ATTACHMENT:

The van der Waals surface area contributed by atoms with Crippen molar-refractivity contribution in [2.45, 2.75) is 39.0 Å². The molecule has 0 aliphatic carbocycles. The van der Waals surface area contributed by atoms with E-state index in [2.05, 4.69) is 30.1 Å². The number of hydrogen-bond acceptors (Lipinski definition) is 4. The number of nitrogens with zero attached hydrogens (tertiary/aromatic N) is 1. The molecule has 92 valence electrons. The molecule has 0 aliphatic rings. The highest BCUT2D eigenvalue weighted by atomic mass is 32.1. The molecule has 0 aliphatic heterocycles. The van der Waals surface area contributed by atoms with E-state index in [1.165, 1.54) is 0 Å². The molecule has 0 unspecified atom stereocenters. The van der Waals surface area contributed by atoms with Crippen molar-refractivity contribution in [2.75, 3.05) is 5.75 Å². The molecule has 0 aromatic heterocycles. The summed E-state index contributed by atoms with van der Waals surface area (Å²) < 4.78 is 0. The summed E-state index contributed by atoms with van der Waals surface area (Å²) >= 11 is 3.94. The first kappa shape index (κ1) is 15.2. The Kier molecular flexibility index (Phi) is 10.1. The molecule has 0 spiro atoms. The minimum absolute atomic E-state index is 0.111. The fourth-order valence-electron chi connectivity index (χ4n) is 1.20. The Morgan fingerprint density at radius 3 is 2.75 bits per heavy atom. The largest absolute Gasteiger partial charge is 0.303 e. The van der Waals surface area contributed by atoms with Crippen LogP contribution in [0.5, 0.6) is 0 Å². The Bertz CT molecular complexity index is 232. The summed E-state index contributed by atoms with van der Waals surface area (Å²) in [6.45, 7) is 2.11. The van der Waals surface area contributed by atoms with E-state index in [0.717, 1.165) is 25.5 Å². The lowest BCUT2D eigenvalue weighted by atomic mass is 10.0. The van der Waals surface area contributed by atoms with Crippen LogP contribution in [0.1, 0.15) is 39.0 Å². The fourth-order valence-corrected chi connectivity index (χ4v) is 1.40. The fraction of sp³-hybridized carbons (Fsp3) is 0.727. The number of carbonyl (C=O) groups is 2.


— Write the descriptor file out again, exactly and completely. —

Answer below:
The van der Waals surface area contributed by atoms with Crippen molar-refractivity contribution in [2.45, 2.75) is 39.0 Å². The molecule has 0 aliphatic carbocycles. The van der Waals surface area contributed by atoms with E-state index in [2.05, 4.69) is 30.1 Å². The number of hydrogen-bond acceptors (Lipinski definition) is 4. The number of nitrogens with zero attached hydrogens (tertiary/aromatic N) is 1. The molecule has 92 valence electrons. The molecule has 0 aliphatic rings. The highest BCUT2D eigenvalue weighted by atomic mass is 32.1. The molecule has 0 aliphatic heterocycles. The van der Waals surface area contributed by atoms with E-state index in [1.165, 1.54) is 0 Å². The molecule has 0 unspecified atom stereocenters. The van der Waals surface area contributed by atoms with Crippen molar-refractivity contribution in [2.75, 3.05) is 5.75 Å². The molecule has 0 aromatic heterocycles. The summed E-state index contributed by atoms with van der Waals surface area (Å²) < 4.78 is 0. The summed E-state index contributed by atoms with van der Waals surface area (Å²) >= 11 is 3.94. The first kappa shape index (κ1) is 15.2. The Kier molecular flexibility index (Phi) is 10.1. The molecule has 0 spiro atoms. The minimum absolute atomic E-state index is 0.111. The fourth-order valence-electron chi connectivity index (χ4n) is 1.20. The Morgan fingerprint density at radius 3 is 2.75 bits per heavy atom. The largest absolute Gasteiger partial charge is 0.303 e. The van der Waals surface area contributed by atoms with Crippen LogP contribution in [0.5, 0.6) is 0 Å². The Bertz CT molecular complexity index is 232. The summed E-state index contributed by atoms with van der Waals surface area (Å²) in [6.45, 7) is 2.11. The van der Waals surface area contributed by atoms with E-state index in [0.717, 1.165) is 25.5 Å². The lowest BCUT2D eigenvalue weighted by atomic mass is 10.0. The van der Waals surface area contributed by atoms with Crippen LogP contribution in [0.1, 0.15) is 39.0 Å². The fourth-order valence-corrected chi connectivity index (χ4v) is 1.40. The fraction of sp³-hybridized carbons (Fsp3) is 0.727. The number of carbonyl (C=O) groups is 2.